Economics Roundtable

May 2014 Payroll Employment

After 76 months, we finally got back to the prerecession level of payroll employment.

Click on the image to get a bigger version.


The best summary of the state of our economy is the graph (below) of employment as a fraction of population for people over 16 years old. The decrease is large, but the most troubling feature of the graph is the flat trend .

Click on the image to get a bigger version.

Graph-of-the-Year Candidates

Donald Marron likes European interest rates. Click on the image to get a bigger version. Can you find three distinct subperiods?

Brad DeLong favors the U.S. gdp gap.

Remember M1?

Money Supply M1 growth is now over 20% per year over a 12 month lag. M1 growth has touched 20% before, but not with excess reserves of $1.6 trillion. Where is M1 headed?

Click on the chart for a larger version.


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"Economic analysis of current issues, every Friday.” Francisco M. Torralba.

July 23, 2015, 1:23 pm, 1514414
I put together a chart of the 12-month percent change of measures of core inflation for a selection of countries. The definition of core inflation varies across countries.

Green (red) means lower (higher) inflation. The color scale is meaningful within rows only. So, for example, the deep-green that the ...

July 21, 2015, 1:23 pm, 1512915
Here's an article from on market analysts who kept predicting (incorrectly) that the stock market would crash.

(Hat tip to an old colleague and accomplished investment manager P. M. - I'm not sure I can say his name, since I got his pointer through LinkedIn.)

July 5, 2015, 1:23 am, 1503148
Over two years ago Jim Hamilton posted that the relationship between the retail price of U.S. gasoline and the price of Brent, empirically, is given by

$$g_t = 0.839 + 0.02499 b_t + e_t, $$

an equation that comes from an OLS regression of weekly prices ...

July 5, 2015, 1:23 am, 1503149
The long-term unemployed matter. That might be the conclusion from a trio of blog posts by New York Fed researchers, over at Liberty Street Economics. (The authors areáRob Dent, Samuel Kapon, Fatih Karahan, Benjamin W. Pugsley, and Ay┼čeg├╝l Sahin.)

In the

July 5, 2015, 1:23 am, 1503147
One way for central banks to gauge long-term inflation expectations is to look at the \(n\)-year-forward, \(m\)-year-ahead expected inflation rate. For instance, the two-year-forward, three-year-ahead expected inflation is the expected change of prices two years from now, over the following three years. As of December 2014, that would be the ...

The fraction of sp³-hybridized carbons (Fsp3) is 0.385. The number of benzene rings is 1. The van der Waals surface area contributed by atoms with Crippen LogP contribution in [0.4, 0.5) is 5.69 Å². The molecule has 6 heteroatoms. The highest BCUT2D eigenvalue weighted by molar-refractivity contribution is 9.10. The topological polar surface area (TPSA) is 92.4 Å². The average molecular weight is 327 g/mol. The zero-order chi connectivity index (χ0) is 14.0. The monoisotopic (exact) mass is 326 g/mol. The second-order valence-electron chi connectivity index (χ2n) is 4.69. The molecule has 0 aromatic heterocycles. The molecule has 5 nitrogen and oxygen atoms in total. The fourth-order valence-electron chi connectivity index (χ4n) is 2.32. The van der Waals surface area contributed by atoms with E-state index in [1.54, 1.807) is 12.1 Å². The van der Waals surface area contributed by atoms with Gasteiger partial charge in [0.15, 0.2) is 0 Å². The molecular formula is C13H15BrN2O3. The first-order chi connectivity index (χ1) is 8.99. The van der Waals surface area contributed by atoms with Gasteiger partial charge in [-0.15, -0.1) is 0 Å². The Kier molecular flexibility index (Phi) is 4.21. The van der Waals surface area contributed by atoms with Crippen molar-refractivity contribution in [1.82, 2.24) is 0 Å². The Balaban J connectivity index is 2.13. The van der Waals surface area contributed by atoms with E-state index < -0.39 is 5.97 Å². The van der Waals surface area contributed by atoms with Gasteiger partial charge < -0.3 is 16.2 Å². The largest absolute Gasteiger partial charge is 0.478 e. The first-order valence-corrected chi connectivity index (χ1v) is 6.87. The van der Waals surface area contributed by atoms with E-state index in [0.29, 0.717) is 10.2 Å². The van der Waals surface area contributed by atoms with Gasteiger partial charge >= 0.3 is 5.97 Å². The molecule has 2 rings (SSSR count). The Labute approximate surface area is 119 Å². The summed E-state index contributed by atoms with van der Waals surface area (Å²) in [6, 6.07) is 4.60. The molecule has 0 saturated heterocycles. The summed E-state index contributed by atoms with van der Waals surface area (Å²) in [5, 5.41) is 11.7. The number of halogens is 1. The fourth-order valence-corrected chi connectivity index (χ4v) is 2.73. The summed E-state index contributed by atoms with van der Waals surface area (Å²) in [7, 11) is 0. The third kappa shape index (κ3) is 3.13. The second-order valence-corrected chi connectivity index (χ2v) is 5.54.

July 5, 2015, 1:23 am, 1503145
In the chart below I have displayed the GDP and inflation surprises of 2014, by country.

I define a "surprise" as the difference between the 2014 forecast in December (which should be close to the actual outcome) and the 2014 forecast in January (the one-year ahead forecast). (The data ...

July 5, 2015, 1:23 am, 1503143
It's that time of the year when seemingly every economist in the private sector puts together an economic outlook for the year ahead. I'm not foolhardy enough to make predictions, or even to pretend my crystal ball is less cloudy than others'. I'm writing this post because I am bothered ...

July 5, 2015, 1:23 am, 1503144
Things that Conventional Wisdomágot right about 2014:
1. The Fed tapered asset purchases and ended the quantitative easing program by October.
2. China staged a soft landing, holding growth above 7%.
3. The eurozone's recovery from the recession was slow and uneven. (Here I must say, however, that the majority ...

July 5, 2015, 1:23 am, 1503146
Tim Duy wonders whether predicting the Fed's change of language over the next six months will be as easy as looking at the statements from 2004. On Jan. 28, 2004 the FOMC statement introduced the word "patient", replacing the "considerable period" phrase. The Fed kept "patient" in the ...

July 5, 2015, 1:23 am, 1503131
Last week I started writing up a quick (?) methodology to forecast equity returns. Specifically, the question was

Forecast the real total return of U.S. equities over the next ten years. Show your work.áTime: two hours.

I wrote down a decomposition of the total return into three components: